Cleft Grafting Apple Trees
Do you want to grow numerous varieties of apples all on one tree? Wish you could grow apples, but your yard is too small, and you only have room for one tree (growing apples requires 2 different varieties in order to set fruit)? Or do you have an existing apple tree that is a variety you do not desire, and you would prefer growing a different variety? Perhaps you are the rare possessive plant collector who has more apple trees than you really need, yet still desires collecting even more apple varieties? If any of these are true, then cleft grafting apple trees is a great solution.
Grafting is one form of asexual propagation that produces a plant that is genetically identical to the mother plant. Since apple trees do not grow true to variety from seed, they must be reproduced asexually to generate another tree of same genetics. Normally this is done by a form of grafting (chip budding, t-budding, whip and tongue graft, etc…) where one piece of wood from the mother tree is grafted onto a rootstock to create a new tree having the same genetic background. With grafting, we can also put more than one apple variety on the same tree!
Cleft grafting is normally used on existing apple trees that have a larger trunk/branch caliper (1”-3” diameter preferred).
This technique allows you to topwork an existing apple tree over to an entirely different variety or just add other varieties to the same tree. Other grafting methods will work better if your existing trunk/branch is smaller or larger than these parameters. Save cleft grafting for branches in the 1”-3” diameter range.
You will need to collect or purchase scionwood of the apple variety you wish to add to your existing apple tree or change your existing tree over to. The scionwood should be from the previous season’s growth, and best when it is the diameter of a pencil in thickness. Collect these scions when the tree is dormant, wrap in plastic wrap to keep moist and refrigerate until you do your grafting. Cleft grafting is best done late in the dormant season just as the buds on the apple tree to be grafted to start swelling.
I had an apple tree that refused to bear fruit. After waiting for 8 years, it rewarded me with one apple. Perhaps if I was more patient, it might have eventually bore me a decent crop. But 8 years is enough waiting, so I pondered whether to cut it down or graft it over to another variety. Then I had the idea to make it into a new tree with multiple apple varieties! A friend supplied me with scionwood of King David, Hooples Antique Gold, and Spartan apple varieties. Having never cleft grafted before I decided to give it a try.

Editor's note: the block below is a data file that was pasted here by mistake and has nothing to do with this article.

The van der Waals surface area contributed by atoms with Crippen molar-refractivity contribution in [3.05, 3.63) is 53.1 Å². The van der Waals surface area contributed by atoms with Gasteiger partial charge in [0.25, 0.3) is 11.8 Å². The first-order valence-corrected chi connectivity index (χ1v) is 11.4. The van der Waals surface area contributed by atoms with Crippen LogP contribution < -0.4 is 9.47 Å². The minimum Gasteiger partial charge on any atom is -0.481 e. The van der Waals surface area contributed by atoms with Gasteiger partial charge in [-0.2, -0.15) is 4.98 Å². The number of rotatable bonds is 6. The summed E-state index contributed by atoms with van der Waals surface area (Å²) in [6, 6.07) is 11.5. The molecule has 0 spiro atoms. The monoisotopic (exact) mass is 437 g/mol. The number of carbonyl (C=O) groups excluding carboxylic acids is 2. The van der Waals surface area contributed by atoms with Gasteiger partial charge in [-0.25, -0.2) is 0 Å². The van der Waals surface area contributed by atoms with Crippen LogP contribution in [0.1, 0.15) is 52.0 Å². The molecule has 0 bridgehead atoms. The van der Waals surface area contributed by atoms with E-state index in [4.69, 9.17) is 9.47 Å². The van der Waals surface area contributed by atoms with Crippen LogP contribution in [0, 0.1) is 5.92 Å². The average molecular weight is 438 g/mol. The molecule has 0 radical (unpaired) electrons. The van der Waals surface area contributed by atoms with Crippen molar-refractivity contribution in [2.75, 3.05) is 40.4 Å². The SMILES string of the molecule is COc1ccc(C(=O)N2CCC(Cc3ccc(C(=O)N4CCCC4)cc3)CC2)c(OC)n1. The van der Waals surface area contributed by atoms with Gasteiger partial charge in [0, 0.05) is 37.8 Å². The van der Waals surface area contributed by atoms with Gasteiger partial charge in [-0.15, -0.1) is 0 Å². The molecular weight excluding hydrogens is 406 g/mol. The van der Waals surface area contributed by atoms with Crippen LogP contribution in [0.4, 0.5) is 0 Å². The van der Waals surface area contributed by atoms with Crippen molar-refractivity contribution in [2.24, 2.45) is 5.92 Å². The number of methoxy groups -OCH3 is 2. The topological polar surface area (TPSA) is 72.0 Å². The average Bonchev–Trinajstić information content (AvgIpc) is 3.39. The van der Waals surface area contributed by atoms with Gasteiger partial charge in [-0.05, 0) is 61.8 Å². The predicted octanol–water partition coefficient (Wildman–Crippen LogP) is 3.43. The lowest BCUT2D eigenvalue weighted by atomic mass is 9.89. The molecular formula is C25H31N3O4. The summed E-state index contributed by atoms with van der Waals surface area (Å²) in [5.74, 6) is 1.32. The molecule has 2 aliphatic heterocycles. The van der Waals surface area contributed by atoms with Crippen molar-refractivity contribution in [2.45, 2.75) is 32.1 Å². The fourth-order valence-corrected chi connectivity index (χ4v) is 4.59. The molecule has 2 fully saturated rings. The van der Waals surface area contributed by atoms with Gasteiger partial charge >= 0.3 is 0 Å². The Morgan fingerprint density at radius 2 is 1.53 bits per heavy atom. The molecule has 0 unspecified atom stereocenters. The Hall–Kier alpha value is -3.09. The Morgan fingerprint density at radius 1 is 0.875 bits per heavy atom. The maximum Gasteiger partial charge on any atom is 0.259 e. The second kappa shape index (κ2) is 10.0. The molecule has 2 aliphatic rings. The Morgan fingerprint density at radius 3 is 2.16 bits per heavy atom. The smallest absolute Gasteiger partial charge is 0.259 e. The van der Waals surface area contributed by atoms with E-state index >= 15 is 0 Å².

In late April of 2019, I sawed off all the branches on the existing tree leaving a short stub (12”-15”) to cleft graft too. Then, using a sharp but heavy bladed chef’s knife and a mallet, I carefully split each stub across the middle (see left image below). Leaving the tip of the blade still in the wood, I rotated the blade to the right and used the head of a screwdriver to wedge into the center of the crack to keep it open before I entirely removed the knife (see right image below).
Scions of each variety I wanted were cut on the basal end into a v-shape. The scion is then inserted into the crack in the stub and the cambium layer of the scion (green tissue) is matched to the cambium layer of the host tree (this is important!). To assure a better success rate, I also inserted a scion in same fashion on the opposite end of the cut stub thus having 2 grafts per branch. I left the scions long to make them initially easy to work with and then trimmed them back to 2-3 buds in length AFTER they were cleft grafted to the host tree.
The next step was to heat up some grafting wax (paraffin) and cover the entire cut area with wax to keep the moisture in. I also put wax on the top end of the scion where it was cut to length.
After about 14 days, my little grafts started to leaf out. How did I do? I got a 60% success rate. Not bad for my first attempt at cleft grafting. For the first year, I let both grafts per cleft grow. In spring 2020, I will cut the weakest of the 2 scions back to 1 bud to assure that the more vigorous scion has dominance. In spring 2021 (the 2nd spring from grafting), I will cut off the weakest scion entirely and only leave the strongest one to grow. Doing this is supposed to help the rate at which the grafts fill in the wounded space with callous tissue and thus seal off the wound on the host tree.
The first season my little grafts grew about 12” in length. I am looking forward to the upcoming season as they should grow 2’-3’ in length now that they are more established. Hopefully it will not be long before my tree bears me 3 different apple varieties.
Here is your chance to be creative! Growing multiple kinds of apples all on the same tree can lead to spectacular results. I once came across some multi-grafts at a friend’s orchard. He had a Red Delicious tree where he grafted the 4 lowest branches to Golden Delicious. What a pretty site it was in October when both varieties were in full color as it looked like a golden halo around the tree. On another tree he had had red apples up one side of the tree and golden apples on the opposite side.
Perhaps the greatest multi-graft I ever viewed was at Fleming’s Orchard in Gays Mills, WI many years ago. They had an old tree on display that had over 30 varieties on one tree! Each branch was marked with a certain paint color to distinguish what variety it was. Near the tree was a large wood sign with an apple tree silhouette on it. On this sign was a chart showing the paint code and what variety each code was. Truly amazing! So many different shapes, colors ect of apples all on one tree. Not sure if that old tree still stands but it was a real showpiece.